Poker Night in America aims to bring back the days of legendary poker TV shows like High Stakes Poker and Poker After Dark.
It’s doing a pretty good job.
The fourth season featured players like former world champions Joe McKeehen and Phil Hellmuth as well as Phil Laak and Cate Hall.
One of the best poker moments, though, might have been this hand between Alec Torelli and Blake Bohn -- a hand that had a lot of deception but little in the way of monsters.
Flop to River
It's a cash game with $25/$50 blinds but the effective stacks are pretty deep. Both players have about $30,000 in front of them, corresponding to about 600 big blinds.
Our hero in this week’s hand is Alec Torelli, who finds A A Q Q in the small blind.
In front of him Asher Conniff raises to $175. Blake Bohn re-raises to $375 and Phil Laak calls on the button.
Torelli 4-bets to $1,500. Conniff doesn’t take too long to fold and Bohn 5-bets to $3,375. Laak folds and Torelli calls.
There's now $7,750 in the pot and effective stacks are at $25,000. The flop is 9 9 3 3 3 3
Torelli checks, Bohn bets $3,500 and Torelli calls. There's $14,750 in the pot and effective stacks are still over $20k. The turn is the 7 7
Torelli checks again and Bohn checks behind. Still $14,750 in the pot. The river is the 5 5 . Torelli now takes the lead and bets out $10,500. Bohn thinks about it and folds. He held 8 8 7 7 which was the best hand, but the $25k pot went to Torelli. Watch the video from minute 15 to see how the hand played out:
This is an amazing hand in several respects and we need to look at the most important spots.
It has to be said that Bohn played extremely loose that evening. He 3-bet a lot of hands to put players to the test.
You need to have this piece of information otherwise it’s almost impossible to follow these players through the hand.
If you look at the pre-flop battle first, there’s carnage even before any community cards are dealt. Conniff opens with A-Qs and his neighbor to the left Bohn re-raises immediately.
Bohn has 78, a nice suited connector, but he’s in middle position which is not very good for a call. He could just fold his hand but considering how deep the stacks are, a re-raise with this hand is perfectly in order as it begs the chance to become a monster.
Laak makes a very loose call with T-2s and Torelli decides to 4-bet with A-Qo from the small blind. Had this been a regular table he might have actually folded A-Q here but this table is so loose he still has a good chance to have the best hand.
A raise is the best move here. A call would invite Conniff to squeeze but now Conniff finds himself on the bad end of a squeeze.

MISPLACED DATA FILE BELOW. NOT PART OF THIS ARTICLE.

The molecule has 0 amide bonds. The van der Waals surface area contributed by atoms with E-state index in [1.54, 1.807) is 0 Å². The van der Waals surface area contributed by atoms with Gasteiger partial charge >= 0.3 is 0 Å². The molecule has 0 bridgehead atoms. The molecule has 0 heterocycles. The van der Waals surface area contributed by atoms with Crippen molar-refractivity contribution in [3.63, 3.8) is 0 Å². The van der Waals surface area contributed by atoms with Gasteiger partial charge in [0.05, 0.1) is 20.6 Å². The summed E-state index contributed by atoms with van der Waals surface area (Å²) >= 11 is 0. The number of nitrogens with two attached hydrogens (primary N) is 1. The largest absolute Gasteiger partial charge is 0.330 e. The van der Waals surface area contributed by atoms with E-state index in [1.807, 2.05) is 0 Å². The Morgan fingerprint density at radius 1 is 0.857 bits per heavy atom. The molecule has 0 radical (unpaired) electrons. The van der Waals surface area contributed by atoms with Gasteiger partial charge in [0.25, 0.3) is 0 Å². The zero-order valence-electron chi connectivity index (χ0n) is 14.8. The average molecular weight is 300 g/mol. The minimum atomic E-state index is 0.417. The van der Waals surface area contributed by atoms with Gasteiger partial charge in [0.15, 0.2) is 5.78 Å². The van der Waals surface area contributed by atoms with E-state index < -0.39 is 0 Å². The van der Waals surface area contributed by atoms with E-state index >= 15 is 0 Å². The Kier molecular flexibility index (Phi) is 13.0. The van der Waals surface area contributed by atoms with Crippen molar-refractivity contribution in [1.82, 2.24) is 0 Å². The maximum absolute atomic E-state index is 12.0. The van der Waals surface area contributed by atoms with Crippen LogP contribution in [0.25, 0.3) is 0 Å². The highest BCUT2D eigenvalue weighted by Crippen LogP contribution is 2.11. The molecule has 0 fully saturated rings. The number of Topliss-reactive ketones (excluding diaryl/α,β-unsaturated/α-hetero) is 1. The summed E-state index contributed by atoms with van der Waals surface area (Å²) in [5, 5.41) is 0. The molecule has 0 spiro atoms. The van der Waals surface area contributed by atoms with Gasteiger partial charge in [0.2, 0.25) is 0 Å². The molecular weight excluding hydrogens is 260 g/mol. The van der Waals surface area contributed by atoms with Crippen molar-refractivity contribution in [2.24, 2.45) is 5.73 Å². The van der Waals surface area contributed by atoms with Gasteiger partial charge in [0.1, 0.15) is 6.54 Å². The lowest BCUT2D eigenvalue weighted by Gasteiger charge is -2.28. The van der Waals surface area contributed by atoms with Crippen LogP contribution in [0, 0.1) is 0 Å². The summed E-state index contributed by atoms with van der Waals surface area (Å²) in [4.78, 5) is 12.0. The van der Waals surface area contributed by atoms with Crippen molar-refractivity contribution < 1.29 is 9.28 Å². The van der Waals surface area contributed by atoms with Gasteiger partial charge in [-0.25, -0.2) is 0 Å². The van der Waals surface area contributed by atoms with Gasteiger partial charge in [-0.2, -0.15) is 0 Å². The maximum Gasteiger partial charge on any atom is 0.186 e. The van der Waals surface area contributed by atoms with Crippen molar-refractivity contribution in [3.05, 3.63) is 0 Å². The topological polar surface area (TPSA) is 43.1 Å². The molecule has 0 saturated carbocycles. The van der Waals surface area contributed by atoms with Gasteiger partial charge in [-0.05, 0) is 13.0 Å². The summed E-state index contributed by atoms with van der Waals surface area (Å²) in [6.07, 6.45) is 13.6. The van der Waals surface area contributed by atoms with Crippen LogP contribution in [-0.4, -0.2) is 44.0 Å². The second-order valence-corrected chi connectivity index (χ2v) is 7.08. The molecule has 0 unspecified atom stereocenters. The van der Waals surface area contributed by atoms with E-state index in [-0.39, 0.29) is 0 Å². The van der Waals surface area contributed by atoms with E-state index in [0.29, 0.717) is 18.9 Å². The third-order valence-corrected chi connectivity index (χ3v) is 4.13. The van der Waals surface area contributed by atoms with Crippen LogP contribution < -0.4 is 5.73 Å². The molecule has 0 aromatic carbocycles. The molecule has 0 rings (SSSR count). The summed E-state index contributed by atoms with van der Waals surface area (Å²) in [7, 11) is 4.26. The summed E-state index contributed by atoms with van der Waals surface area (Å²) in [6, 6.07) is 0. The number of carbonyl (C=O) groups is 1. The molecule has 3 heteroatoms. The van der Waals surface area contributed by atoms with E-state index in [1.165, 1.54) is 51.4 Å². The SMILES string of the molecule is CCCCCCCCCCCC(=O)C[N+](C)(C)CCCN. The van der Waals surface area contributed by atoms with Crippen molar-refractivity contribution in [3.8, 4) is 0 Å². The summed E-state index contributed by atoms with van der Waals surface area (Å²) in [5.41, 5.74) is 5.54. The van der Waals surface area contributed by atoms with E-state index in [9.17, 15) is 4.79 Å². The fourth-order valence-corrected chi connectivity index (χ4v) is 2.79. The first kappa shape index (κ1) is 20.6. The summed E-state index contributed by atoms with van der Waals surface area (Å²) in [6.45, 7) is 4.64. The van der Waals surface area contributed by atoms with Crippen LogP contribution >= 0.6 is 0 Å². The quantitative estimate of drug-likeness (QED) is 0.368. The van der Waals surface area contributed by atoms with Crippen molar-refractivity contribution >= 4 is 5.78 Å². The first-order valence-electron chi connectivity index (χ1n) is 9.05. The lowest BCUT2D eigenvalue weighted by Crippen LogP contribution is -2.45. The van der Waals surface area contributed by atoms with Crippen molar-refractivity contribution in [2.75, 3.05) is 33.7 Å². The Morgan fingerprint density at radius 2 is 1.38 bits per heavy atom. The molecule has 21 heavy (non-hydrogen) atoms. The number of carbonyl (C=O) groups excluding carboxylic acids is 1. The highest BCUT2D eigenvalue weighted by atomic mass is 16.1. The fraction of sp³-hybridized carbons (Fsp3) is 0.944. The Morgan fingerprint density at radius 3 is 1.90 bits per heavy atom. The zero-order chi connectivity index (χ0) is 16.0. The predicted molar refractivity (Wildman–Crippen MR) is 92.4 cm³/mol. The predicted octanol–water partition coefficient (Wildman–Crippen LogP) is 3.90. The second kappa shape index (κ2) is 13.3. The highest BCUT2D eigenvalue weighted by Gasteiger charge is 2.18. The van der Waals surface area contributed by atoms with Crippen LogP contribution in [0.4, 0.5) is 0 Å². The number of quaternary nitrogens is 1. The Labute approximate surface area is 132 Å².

Madness on the Flop
Consequently, Conniff gets rid of his hand but Bohn still wants to turn it up. He 5-bets to $3,375! Without Laak sitting behind him he maybe would’ve just called but now he wants to secure playing in position and maybe even win the hand pre-flop.
Laak does fold but Torelli sticks around. He calls out of position with A-Q and could easily be dominated by A-K. That means Torelli is assuming two prerequisites.
1) Bohn has to be a player capable of re-raising with a much wider range than A-A, K-K, Q-Q, or A-K.
2) Torelli can find ways to steal the pot out of position.
When Torelli calls the flop is a very insignificant looking 9-3-3 that doesn’t help either player.
A Bohn c-bet and Torelli call are standard moves in this spot – especially for Torelli who gets 3-1 pot odds.
Paradox on Turn and River
The turn is where it gets interesting. Bohn hits his seven and now takes the lead against hands like A-K or A-Q.
But he knows that Torelli’s range is pretty strong and mainly has high pairs, A-K and A-Q in it. It’s difficult to imagine he would have anything else.
Which is why it would have been a good idea to bet another $5,000 on the turn and then check the river to get to showdown cheaply.
When the river blanks Torelli seizes his chance to bluff immediately. His opponent showed some weakness on the turn and thus capped his range.
But Torelli has to decide whether he wants to extract more value from bluffs or try to bet enough to make better hands like A-K or a nine fold.
A bet is probably the better option here as Bohn almost never has a strong hand here but will fold quite a few stronger ones.
Why No Call?
The river shows the problems that Bohn’s play can cause. You end up on the river with a middle pair and if your opponent shows aggression you don’t know what to do with it.
But considering how clearly defined Torelli’s range was a call would have been the obvious next step. It almost goes without saying.
Bohn's equity against A-A–T-T, A-K, A-Q is 51.6 %. In other words he’s ahead against 32 out of 62 combos if his opponent has exactly this range.
Blake Bohn is audacious before the flop but on the river he doesn't pull the trigger.
Alec Torelli, on the other hand, plays a smart bluff with the lower edge of his range and it pays off generously.